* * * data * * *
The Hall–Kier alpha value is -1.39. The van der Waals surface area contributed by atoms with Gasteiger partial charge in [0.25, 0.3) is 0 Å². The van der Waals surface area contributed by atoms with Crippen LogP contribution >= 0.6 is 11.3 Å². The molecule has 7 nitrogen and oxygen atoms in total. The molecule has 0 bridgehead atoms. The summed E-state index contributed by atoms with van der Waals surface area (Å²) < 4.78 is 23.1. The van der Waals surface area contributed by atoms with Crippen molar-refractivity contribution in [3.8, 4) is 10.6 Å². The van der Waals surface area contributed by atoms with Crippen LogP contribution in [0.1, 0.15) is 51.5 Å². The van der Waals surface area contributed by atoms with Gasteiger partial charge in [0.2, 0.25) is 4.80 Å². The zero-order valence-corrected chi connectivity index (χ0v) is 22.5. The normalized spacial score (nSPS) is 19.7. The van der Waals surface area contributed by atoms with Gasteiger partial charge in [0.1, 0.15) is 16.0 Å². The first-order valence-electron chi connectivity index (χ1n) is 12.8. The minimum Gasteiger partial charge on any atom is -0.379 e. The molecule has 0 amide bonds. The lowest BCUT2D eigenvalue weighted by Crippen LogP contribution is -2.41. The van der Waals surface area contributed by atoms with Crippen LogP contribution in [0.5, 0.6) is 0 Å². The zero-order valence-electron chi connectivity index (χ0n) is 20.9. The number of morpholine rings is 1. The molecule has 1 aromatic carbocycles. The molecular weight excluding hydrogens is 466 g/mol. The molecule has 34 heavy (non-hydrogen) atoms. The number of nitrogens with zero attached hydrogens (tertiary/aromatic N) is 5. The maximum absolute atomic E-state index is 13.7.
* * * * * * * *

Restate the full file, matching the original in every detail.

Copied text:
The Hall–Kier alpha value is -1.39. The van der Waals surface area contributed by atoms with Gasteiger partial charge in [0.25, 0.3) is 0 Å². The van der Waals surface area contributed by atoms with Crippen LogP contribution >= 0.6 is 11.3 Å². The molecule has 7 nitrogen and oxygen atoms in total. The molecule has 0 bridgehead atoms. The summed E-state index contributed by atoms with van der Waals surface area (Å²) < 4.78 is 23.1. The van der Waals surface area contributed by atoms with Crippen molar-refractivity contribution in [3.8, 4) is 10.6 Å². The van der Waals surface area contributed by atoms with Crippen LogP contribution in [0.1, 0.15) is 51.5 Å². The van der Waals surface area contributed by atoms with Gasteiger partial charge in [0.2, 0.25) is 4.80 Å². The zero-order valence-corrected chi connectivity index (χ0v) is 22.5. The normalized spacial score (nSPS) is 19.7. The van der Waals surface area contributed by atoms with Gasteiger partial charge in [0.1, 0.15) is 16.0 Å². The first-order valence-electron chi connectivity index (χ1n) is 12.8. The minimum Gasteiger partial charge on any atom is -0.379 e. The molecule has 0 amide bonds. The lowest BCUT2D eigenvalue weighted by Crippen LogP contribution is -2.41. The van der Waals surface area contributed by atoms with Crippen LogP contribution in [0.5, 0.6) is 0 Å². The zero-order valence-electron chi connectivity index (χ0n) is 20.9. The number of morpholine rings is 1. The molecule has 1 aromatic carbocycles. The molecular weight excluding hydrogens is 466 g/mol. The molecule has 34 heavy (non-hydrogen) atoms. The number of nitrogens with zero attached hydrogens (tertiary/aromatic N) is 5. The maximum absolute atomic E-state index is 13.7.